A grandmother is critically ill in hospital after she was reportedly bitten by a dog while on holiday in India.
The identity of the woman, who is reported to be in her 50s and from Greater London, has not been disclosed.
But the Hospital for Tropical Diseases in London has confirmed the patient has rabies and is critically ill in hospital.
Rabies is potentially fatal but officials have stressed there is no risk to the public.
Sky News reporter Enda Brady said: "The hospital is saying very little but newspaper reports say she had been on holiday to India with her husband about nine weeks ago and that she was bitten by a puppy.
"She only felt unwell about 10 days ago. She went to her GP who initially sent her home. The next day she went to an A&E department in Dartford, Kent, and they too sent her home.
"Twenty-four hours later she returned to the same hospital feeling more unwell and at that stage she was referred to a hospital in Woolwich, south London, where they felt her symptoms were possibly compatible to rabies.
"They then transferred her to the Hospital for Tropical Diseases where rabies was confirmed and where she remains critically ill."
Rabies experts at the Health Protection Agency say the disease is "extremely rare" in the UK.
Only four cases of human rabies acquired from dogs have been identified since 2000, all from animals abroad, the agency says.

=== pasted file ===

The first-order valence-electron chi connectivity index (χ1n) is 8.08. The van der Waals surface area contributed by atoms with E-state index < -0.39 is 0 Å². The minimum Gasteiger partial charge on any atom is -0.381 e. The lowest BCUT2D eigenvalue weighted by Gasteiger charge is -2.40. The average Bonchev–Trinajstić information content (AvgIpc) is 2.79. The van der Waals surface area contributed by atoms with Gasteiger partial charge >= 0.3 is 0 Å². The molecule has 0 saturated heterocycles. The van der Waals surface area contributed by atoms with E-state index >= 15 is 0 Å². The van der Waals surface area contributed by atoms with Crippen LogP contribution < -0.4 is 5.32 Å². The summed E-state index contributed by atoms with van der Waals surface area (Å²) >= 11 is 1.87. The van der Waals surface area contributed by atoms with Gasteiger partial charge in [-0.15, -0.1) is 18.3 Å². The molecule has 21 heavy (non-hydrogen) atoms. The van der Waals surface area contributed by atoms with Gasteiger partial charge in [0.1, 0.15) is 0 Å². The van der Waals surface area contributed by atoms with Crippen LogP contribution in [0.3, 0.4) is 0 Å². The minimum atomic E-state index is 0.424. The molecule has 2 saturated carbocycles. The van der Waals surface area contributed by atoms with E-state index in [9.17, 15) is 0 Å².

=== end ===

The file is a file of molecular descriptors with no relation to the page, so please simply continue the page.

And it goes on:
Dr Brian McCloskey, director of the HPA for London, said: "Despite there being tens of thousands of rabies cases each year worldwide, there have been no documented laboratory confirmed cases of human-to-human spread.
"Therefore the risk to other humans or animals from a patient with rabies is considered negligible.
"However, to take every possible precaution, family members and healthcare staff who had close contact with the patient since they became unwell - which is when they are infectious - have been assessed and offered vaccination if appropriate."
Rabies is usually transferred through saliva from the bite of an infected animal with dogs being the most common transmitter of the disease to humans.
There are estimated to be more than 55,000 human fatalities every year, with most cases in developing countries.
The HPA says it is "essential to get health advice if you are travelling to countries where rabies is common or if you know you will be working with animals".